Rated 4 out of 5 by from Great Fun! This is a great one in the series. I really enjoyed how long it was, especially considering how short (HSoS) was (even if it was really good too). It had a great dollop of mystery sprinkled with plenty of Flavia's crazy and fun antics. Worth the read.
Date published: 2017-10-31
Rated 5 out of 5 by from Just can't get enough of Flavia De Luce! I love Alan Bradley's writing style, and I love the little bits of educational information he always throws in!
Date published: 2017-02-08
Rated 5 out of 5 by from Read this series! I recommend all the books in this series. They're one of those books you can go long periods without reading, then you read the next book in the series and don't feel lost at all. Quite entertaining read.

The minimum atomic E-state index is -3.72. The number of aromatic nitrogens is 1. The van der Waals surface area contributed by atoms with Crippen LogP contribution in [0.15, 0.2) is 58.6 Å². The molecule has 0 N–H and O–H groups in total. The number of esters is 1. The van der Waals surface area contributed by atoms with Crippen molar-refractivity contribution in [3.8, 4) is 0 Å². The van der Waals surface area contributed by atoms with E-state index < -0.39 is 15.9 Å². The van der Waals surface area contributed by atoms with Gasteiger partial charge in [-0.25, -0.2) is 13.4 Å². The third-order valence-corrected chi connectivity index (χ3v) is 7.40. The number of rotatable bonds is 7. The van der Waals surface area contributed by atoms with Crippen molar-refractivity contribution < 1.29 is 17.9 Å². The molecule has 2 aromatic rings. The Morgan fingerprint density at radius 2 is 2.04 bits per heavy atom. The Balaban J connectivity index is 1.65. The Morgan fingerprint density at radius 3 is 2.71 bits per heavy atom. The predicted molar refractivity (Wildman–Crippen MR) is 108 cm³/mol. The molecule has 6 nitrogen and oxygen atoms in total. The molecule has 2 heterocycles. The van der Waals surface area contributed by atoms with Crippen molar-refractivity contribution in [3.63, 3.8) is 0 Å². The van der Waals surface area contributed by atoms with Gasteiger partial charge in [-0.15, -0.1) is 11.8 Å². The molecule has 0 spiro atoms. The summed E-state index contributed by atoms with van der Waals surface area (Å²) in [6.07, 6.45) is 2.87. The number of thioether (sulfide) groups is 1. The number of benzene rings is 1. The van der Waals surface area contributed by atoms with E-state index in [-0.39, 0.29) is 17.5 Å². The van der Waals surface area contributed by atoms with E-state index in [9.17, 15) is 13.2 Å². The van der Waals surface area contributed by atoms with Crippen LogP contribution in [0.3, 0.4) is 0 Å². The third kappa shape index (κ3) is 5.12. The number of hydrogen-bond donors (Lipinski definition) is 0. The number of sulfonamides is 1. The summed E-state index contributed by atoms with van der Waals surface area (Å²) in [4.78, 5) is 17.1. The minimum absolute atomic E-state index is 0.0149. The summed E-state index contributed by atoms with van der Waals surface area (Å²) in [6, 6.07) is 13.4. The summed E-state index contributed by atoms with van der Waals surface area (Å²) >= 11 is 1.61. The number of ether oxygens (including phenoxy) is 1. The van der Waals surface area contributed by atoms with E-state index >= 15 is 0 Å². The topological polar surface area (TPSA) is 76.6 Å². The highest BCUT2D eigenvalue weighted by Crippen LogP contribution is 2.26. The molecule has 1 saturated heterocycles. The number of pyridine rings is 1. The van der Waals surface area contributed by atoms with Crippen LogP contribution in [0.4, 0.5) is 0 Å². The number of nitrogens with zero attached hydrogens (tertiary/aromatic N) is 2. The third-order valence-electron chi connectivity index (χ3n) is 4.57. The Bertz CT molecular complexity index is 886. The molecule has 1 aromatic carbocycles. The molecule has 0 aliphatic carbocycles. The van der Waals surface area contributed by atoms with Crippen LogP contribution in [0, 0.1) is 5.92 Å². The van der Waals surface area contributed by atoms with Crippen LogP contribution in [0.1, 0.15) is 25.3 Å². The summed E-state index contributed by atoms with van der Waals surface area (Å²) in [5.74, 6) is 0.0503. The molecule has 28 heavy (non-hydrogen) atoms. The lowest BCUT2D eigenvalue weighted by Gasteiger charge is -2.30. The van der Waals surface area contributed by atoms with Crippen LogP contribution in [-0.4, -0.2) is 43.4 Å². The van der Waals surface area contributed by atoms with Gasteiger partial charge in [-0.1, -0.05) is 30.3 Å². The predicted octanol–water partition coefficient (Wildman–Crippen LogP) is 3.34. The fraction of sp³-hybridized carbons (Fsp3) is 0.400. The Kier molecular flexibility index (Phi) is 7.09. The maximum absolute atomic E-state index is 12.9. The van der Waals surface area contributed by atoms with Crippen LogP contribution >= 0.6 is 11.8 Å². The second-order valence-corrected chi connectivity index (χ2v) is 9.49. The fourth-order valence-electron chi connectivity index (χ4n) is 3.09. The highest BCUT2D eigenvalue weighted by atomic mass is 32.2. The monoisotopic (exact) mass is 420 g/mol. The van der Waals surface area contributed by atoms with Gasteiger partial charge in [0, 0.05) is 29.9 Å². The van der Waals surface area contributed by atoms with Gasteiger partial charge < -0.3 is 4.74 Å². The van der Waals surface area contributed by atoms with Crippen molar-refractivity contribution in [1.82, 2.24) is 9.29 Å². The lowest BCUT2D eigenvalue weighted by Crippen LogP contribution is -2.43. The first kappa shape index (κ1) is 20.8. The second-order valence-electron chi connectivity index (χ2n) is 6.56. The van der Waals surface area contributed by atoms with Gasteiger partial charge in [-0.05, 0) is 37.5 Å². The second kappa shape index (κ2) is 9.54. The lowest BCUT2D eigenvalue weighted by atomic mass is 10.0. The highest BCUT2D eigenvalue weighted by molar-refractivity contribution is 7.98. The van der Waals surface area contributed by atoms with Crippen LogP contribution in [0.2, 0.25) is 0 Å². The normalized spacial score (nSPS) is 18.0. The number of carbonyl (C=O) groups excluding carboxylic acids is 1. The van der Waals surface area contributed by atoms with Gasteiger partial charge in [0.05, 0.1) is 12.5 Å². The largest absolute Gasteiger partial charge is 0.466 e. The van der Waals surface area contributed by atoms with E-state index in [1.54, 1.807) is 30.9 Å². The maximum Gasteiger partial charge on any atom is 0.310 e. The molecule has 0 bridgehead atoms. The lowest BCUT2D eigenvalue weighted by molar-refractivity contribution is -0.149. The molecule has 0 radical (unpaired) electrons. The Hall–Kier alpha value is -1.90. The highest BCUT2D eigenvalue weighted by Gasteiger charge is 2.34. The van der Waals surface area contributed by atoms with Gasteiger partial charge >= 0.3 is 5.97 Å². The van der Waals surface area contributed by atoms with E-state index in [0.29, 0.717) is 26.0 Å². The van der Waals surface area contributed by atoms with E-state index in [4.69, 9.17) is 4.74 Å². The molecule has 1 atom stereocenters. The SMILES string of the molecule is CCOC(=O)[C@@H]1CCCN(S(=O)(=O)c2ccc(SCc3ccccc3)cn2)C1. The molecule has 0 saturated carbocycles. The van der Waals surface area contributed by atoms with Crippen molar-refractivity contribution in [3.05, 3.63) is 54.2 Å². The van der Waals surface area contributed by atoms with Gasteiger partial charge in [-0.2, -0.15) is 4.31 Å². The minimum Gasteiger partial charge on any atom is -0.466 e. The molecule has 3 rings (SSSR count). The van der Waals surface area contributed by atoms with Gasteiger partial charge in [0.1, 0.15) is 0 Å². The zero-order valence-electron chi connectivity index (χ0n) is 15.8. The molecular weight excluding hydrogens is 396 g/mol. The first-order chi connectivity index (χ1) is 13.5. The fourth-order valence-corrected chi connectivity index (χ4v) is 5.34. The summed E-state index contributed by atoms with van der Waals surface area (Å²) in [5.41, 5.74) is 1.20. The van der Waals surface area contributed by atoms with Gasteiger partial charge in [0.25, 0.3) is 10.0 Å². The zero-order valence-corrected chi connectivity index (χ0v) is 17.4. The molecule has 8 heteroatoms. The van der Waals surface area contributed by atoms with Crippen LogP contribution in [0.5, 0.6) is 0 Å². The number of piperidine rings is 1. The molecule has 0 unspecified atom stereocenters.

Date published: 2016-12-03
Rated 5 out of 5 by from So funny! These books are such a riot. Great read, once again!
Date published: 2015-04-23
Rated 5 out of 5 by from Another 5 Stars for Flavia If you aren't a Flavia de Luce fan, you SHOULD be! She's a young teen with a lot of responsibility, a keen intelligence, and a nose for solving crimes. Although these are classified YA books, many of my adult friends also love Flavia's flare for getting to the truth of the matter, despite her hateful older sisters, her all-but-disappearing disappearing father, and an annoyed police detective. All of the Flavia books are great - which is rare in a series. How Mr. Bradley accomplishes this is a mystery - but well done!
Date published: 2014-08-11